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Minister of Home Affairs, Aaron Motsoaledi tells parliament that refugees want to go to Canada. / Image via: ‘Archive Photo.’

Aaron Motsoaledi: Foreign nationals in SA want to go to Canada

Home Affairs Minister, Aaron Motsoaledia tells parliament that foreign nationals want to go to Canada, rather than to their own countries.

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Minister of Home Affairs, Aaron Motsoaledi tells parliament that refugees want to go to Canada. / Image via: ‘Archive Photo.’

As reported by SABC News, Home Affairs Minister, Aaron Motsoaledi confirmed to the National Assembly on Wednesday, 13 November 2019, that foreign nationals who staged a sit-in at the United Nations High Commissioner for Refugees (UNHCR) offices in Cape Town recently, are refusing to go to their countries of origin but instead, want to be taken to another country-Canada. 

Foreign nationals will not compromise on Canada 

Motsoaledi said the challenges of porous borders will be addressed once the Border Management Authority Bill has been passed. 

“Foreign nationals also refused to be reintegrated with communities in South Africa,” said Motsoaledi. 

“They said there is no way they will stay in South Africa. The commissioner offered to take them to their countries of origin. 

They don’t want to go there, they want to go to another country and that is Canada, nothing more or less,” added Motsoaledi. 

Refugees do not feel safe in SA 

Hundreds of refugees currently staying at the Central Methodist Church in Cape Town have been in talks with various officials on a way forward after they were forcibly and violently removed from a sit-in at the UN High Commissioner for Refugees (UNHCR) office in October. 

This came after foreign nationals demanded to leave South Africa, claiming they do not feel safe in the midst of ongoing xenophobic attacks.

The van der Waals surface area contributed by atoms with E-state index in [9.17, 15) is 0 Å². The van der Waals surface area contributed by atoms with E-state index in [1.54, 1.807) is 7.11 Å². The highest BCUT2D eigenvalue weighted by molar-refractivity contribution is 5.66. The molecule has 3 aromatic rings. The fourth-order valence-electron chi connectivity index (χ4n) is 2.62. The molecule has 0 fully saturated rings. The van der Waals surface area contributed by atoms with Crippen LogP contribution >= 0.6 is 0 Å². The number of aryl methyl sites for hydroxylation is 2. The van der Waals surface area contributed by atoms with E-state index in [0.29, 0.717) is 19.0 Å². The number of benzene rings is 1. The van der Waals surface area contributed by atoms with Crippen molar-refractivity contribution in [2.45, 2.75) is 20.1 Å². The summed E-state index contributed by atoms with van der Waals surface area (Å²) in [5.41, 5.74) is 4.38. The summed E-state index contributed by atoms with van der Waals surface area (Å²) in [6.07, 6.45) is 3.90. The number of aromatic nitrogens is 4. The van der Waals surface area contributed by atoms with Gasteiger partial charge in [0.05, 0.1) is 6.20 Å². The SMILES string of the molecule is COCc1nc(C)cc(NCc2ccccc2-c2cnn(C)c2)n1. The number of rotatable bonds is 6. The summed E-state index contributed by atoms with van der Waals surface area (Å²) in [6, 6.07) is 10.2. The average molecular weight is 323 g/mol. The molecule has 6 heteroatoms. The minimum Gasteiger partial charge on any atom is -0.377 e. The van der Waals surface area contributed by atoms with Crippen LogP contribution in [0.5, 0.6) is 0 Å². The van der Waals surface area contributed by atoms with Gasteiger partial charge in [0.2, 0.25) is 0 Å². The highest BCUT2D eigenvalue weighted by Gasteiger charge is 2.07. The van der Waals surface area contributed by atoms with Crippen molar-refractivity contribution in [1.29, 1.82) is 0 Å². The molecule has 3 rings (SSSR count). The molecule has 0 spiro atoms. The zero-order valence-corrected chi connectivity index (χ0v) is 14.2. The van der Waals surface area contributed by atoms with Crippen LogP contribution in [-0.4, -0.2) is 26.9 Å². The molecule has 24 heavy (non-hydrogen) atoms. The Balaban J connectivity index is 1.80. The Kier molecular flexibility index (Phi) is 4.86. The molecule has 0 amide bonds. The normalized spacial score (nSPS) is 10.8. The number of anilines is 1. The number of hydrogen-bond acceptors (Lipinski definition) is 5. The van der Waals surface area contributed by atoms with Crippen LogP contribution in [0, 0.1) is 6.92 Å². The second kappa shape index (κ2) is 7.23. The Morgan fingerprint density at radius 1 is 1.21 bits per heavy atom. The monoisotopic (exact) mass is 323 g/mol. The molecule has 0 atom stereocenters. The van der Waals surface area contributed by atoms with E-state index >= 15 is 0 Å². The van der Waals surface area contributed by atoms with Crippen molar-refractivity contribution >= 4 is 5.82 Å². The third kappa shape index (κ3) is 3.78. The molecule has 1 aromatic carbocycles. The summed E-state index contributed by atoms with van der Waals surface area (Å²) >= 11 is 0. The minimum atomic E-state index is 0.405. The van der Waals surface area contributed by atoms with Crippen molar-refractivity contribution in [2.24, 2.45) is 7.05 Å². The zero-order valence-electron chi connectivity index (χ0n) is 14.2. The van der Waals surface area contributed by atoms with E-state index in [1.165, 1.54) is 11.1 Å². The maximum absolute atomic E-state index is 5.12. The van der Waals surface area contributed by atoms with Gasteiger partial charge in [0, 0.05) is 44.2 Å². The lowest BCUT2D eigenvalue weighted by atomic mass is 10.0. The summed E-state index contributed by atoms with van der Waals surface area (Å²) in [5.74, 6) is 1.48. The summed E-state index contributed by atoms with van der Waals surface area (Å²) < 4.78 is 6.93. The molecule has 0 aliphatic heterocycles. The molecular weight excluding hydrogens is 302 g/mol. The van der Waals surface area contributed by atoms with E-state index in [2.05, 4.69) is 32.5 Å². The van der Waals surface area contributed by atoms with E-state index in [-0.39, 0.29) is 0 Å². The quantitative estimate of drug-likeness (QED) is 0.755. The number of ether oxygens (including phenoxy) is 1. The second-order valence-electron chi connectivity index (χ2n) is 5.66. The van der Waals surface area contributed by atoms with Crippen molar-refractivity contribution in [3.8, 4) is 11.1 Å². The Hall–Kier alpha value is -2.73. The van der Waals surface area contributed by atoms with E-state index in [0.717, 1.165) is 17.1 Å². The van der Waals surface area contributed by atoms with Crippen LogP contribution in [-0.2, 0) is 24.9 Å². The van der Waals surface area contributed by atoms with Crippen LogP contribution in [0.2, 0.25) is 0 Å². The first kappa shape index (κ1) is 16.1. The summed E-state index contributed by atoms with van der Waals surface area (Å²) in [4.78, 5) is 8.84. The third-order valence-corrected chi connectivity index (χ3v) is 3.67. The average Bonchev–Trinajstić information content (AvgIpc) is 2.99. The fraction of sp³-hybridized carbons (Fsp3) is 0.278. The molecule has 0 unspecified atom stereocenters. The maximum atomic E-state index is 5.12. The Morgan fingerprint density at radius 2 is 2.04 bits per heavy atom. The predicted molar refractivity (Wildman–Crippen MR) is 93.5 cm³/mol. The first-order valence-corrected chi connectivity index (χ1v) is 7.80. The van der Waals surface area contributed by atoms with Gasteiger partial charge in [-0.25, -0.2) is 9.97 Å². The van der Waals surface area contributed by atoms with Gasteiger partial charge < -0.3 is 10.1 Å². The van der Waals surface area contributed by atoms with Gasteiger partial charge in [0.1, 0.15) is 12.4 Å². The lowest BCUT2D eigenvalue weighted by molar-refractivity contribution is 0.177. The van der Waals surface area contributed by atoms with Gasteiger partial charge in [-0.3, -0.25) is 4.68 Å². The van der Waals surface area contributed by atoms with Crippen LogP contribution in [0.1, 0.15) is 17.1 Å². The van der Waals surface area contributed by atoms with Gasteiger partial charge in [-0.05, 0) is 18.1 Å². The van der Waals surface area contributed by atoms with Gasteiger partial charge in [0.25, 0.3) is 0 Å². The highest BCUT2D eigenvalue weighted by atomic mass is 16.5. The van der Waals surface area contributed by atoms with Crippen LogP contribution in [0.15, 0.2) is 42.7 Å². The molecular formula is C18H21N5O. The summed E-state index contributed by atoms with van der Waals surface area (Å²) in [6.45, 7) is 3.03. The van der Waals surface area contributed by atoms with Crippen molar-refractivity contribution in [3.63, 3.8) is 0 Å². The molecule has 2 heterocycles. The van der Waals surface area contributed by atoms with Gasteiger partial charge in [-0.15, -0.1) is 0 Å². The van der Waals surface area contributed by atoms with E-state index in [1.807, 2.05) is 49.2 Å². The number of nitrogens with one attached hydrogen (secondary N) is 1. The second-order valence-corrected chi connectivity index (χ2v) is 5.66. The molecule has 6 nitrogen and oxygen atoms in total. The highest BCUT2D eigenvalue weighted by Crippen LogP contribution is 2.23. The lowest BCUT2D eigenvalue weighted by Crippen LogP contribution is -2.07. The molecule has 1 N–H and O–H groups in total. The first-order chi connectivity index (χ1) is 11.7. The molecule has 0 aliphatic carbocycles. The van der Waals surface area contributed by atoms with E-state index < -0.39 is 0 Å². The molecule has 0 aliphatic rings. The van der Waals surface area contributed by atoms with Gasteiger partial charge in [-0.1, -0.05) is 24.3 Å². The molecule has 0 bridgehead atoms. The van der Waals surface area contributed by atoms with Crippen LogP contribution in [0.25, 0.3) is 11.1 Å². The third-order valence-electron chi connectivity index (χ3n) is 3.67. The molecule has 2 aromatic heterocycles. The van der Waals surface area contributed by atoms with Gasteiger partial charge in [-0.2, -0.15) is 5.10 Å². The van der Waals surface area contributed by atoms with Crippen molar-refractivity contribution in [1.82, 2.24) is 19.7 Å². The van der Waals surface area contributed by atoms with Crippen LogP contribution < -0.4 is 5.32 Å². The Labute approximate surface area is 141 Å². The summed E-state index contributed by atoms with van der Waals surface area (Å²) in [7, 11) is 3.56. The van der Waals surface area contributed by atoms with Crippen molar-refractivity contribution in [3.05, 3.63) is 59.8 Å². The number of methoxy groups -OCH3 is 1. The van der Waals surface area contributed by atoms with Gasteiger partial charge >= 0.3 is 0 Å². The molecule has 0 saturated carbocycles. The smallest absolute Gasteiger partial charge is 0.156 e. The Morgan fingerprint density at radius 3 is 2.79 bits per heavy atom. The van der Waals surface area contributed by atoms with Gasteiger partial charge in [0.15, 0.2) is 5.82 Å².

Refugees meet with officials to discuss the way forward 

According to Radio 702, refugees and asylum-seekers have met with officials from Home Affairs, the Social Development Department, the UNHCR, the SA Human Rights Commission (SAHRC) and several civil society groups.

The UN Refugee Agency had previously urged foreign nationals in Cape Town to return to their homes in South Africa.

Western Cape SAHRC commissioner, Chris Nissen says they’ve been engaged in “dialogues,” discussing the challenges facing foreign nationals, refugees, and asylum-seekers in the country.

“We’ve had a number of dialogues with civil society and NGOs and other refugee and asylum-seeker forums,” said Nissen. 

Three options for Foreign Nationals 

The three options available for foreign nationals are: 

  • resettlement to another host country
  • reparation to their home countries
  • or reintegration into South African society.

Nissen says it’s been explained to the group that the UNHCR’s resettlement programme only assesses individual cases on a very limited basis.

“Many of them maintain that they would prefer to leave South Africa. The discussions went to and fro around that and in the end, some of them said that they want to leave,” said Nissen. 

Unrealistic objectives 

Early November, the group of foreign nationals rejected humanitarian aid from the Gift of the Givers, after the organisation’s director said their demand to be relocated to another country en masse was “unrealistic.”

Nissen says various government and civil organisations will continue engagements with the group.